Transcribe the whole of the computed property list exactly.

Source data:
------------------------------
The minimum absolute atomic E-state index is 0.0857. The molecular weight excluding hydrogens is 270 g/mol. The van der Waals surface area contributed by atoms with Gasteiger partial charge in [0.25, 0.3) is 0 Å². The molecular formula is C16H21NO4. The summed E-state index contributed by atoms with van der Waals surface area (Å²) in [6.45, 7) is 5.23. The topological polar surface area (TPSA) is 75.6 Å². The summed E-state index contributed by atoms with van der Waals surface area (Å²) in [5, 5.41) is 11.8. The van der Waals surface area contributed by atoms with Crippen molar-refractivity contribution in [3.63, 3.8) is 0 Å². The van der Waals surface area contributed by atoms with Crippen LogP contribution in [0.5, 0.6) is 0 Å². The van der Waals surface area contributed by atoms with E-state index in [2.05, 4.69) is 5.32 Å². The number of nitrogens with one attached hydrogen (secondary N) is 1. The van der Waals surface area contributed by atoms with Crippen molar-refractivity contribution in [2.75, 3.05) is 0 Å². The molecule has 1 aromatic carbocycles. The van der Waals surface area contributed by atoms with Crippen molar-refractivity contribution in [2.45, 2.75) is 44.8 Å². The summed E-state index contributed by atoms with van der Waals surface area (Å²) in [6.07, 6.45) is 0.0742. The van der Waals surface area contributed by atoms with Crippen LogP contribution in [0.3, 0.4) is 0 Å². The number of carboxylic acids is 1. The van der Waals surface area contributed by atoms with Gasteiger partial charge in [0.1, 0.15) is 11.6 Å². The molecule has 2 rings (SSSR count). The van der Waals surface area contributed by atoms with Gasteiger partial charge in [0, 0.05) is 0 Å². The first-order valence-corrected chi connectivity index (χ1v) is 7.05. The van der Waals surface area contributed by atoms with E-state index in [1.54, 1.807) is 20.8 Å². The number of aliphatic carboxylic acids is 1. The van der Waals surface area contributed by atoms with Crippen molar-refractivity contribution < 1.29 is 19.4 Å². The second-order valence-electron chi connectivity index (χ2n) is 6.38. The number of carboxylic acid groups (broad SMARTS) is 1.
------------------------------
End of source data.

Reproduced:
The minimum absolute atomic E-state index is 0.0857. The molecular weight excluding hydrogens is 270 g/mol. The van der Waals surface area contributed by atoms with Gasteiger partial charge in [0.25, 0.3) is 0 Å². The molecular formula is C16H21NO4. The summed E-state index contributed by atoms with van der Waals surface area (Å²) in [6.45, 7) is 5.23. The topological polar surface area (TPSA) is 75.6 Å². The summed E-state index contributed by atoms with van der Waals surface area (Å²) in [5, 5.41) is 11.8. The van der Waals surface area contributed by atoms with Crippen molar-refractivity contribution in [3.63, 3.8) is 0 Å². The van der Waals surface area contributed by atoms with Crippen LogP contribution in [0.5, 0.6) is 0 Å². The van der Waals surface area contributed by atoms with E-state index in [2.05, 4.69) is 5.32 Å². The number of nitrogens with one attached hydrogen (secondary N) is 1. The van der Waals surface area contributed by atoms with Crippen molar-refractivity contribution in [2.75, 3.05) is 0 Å². The molecule has 1 aromatic carbocycles. The van der Waals surface area contributed by atoms with Crippen molar-refractivity contribution in [2.45, 2.75) is 44.8 Å². The summed E-state index contributed by atoms with van der Waals surface area (Å²) in [6.07, 6.45) is 0.0742. The van der Waals surface area contributed by atoms with Crippen LogP contribution in [0.3, 0.4) is 0 Å². The number of carboxylic acids is 1. The van der Waals surface area contributed by atoms with Gasteiger partial charge in [0.1, 0.15) is 11.6 Å². The molecule has 2 rings (SSSR count). The van der Waals surface area contributed by atoms with Gasteiger partial charge in [0, 0.05) is 0 Å². The first-order valence-corrected chi connectivity index (χ1v) is 7.05. The van der Waals surface area contributed by atoms with E-state index in [1.54, 1.807) is 20.8 Å². The number of aliphatic carboxylic acids is 1. The van der Waals surface area contributed by atoms with Crippen molar-refractivity contribution < 1.29 is 19.4 Å². The second-order valence-electron chi connectivity index (χ2n) is 6.38. The number of carboxylic acid groups (broad SMARTS) is 1.